Later today I along with my family will be attending the engagement ceremony of a plant called Tulsi to a Hindu mythological god called Krishna. Yes – a plant (those green things that grow on the ground) to a dancing, singing, blue Hindu idol made probably of clay (or if he’s posh – marble).
I would have also gone to the wedding next week, for which I have received a beautiful invitation, but for the fact that I am going to out of the country. No doubt it will be attended by hundreds of well attired Indians, in true Monsoon Wedding style. I have of course sent my regrets, and a token £21 (cash only please, we are Indians) to the parents of the bride – yes, the plant – called Tulsi.
My friend Sarita (name changed to protect the ignorant) is boycotting this event. She calls it “nonsense”. She can’t understand why educated people living in the UK would partake in such stupid rituals. I guess I also fall into Sarita’s category of stupid for aiding and abetting such a waste of time and no doubt loads of money – again in true Indian style.
For those pagans whose ancestors have participated in this annual celebration for thousands of years, this event is called Tulsi Vivah – the wedding of Tulsi. There are many many historical and mythological accounts of Tulsi Vivah which sources like Wiki well summarise. That’s not my domain.
Sarita, darling, for me its simple.
(a) Its the celebration – in these trying times we need all the opportunities to celebrate good times with family and friends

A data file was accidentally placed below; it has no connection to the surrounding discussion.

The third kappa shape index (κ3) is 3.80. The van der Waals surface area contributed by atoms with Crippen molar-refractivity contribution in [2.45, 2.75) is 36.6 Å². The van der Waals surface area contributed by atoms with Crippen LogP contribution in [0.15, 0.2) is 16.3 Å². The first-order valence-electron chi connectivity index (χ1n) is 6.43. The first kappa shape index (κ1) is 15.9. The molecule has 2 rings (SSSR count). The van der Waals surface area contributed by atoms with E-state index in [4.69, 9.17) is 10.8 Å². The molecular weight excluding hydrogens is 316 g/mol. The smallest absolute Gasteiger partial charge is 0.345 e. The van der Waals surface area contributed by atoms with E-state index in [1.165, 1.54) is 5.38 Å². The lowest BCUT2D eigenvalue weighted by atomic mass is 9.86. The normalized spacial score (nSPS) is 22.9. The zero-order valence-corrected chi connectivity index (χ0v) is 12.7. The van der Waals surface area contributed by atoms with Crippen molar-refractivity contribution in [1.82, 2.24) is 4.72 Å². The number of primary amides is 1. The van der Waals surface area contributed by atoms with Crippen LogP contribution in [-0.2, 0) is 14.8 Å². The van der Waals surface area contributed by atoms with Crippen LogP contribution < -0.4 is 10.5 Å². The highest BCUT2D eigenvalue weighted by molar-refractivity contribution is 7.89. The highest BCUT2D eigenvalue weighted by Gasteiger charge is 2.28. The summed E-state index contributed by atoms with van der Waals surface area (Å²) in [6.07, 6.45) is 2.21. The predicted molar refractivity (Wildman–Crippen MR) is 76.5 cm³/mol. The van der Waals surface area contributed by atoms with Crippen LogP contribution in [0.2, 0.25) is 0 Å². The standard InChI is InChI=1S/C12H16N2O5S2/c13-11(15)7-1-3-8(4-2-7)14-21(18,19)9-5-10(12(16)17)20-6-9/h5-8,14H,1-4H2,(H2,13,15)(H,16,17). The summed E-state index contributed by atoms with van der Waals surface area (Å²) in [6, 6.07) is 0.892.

(b) It’s the message – Tulsi (yes, the plant) represents nature and all that is beautiful and powerful that nature represents. Indeed in Hindu mythology, even the Lord ultimately had to bow down under the weight of a single Tulsi leaf. I wont be able to change the climate chnage deniers (Lord Lawson et al), but I can for sure convey a simple message through the fun and colour of this Hindu ritual
(b) Its about respect – respect for the believers – even if I think the very concept of a virgin birth is “nonsense” (to use Sarita’s fav phrase) no doubt we will all (including Sarita – who at all other times is a real party bopper) partake in the pagan festival now popularly known as Christmas. Oh yes – Sarita – don’t forget the singing of Christmas Carols round that prickly green thing called a tree (part of my dear Tulsi’s family).
Ah, yes – what about the waste of money. Could not Mr & Mrs Parmar (name kept to protect the innocent) have spent their thousands on something else more worthy? Sarita, its their money, they are not using it to start wars or waste it on booze – so whats the issue? And if you still think they are stupid, at least spare their souls the intellectual terrorism that today’s “yoof” appear so prolific at unleashing. After-all they are simple people, with nothing fancy jobs. Give them a break.
If we can see beyond the messengers (The plant, the statue, the stupid simpletons who are spending thousands) and look at their message – then maybe, just maybe there is a bit of good that th world can learn. The receiving at birth of a daughter (and Sarita, you are somebody’s daughter) and the giving away in wedlock a daughter is the most sacred act in Hindu culture that any parents can perform. By giving away Tulsi to the Lord, Mr & Mrs Parmer are handing back to Mother Nature (the Lord) what they were gifted by her – hopefully filled with more love and respect for the world then when they recieved her.
And finaly, my wife and daughters look absolutely gorgeous in their stunning Indian outfits. Off to the party now at the Jalaram Jupadi Temple in Hounslow – who by the way are the groom’s family!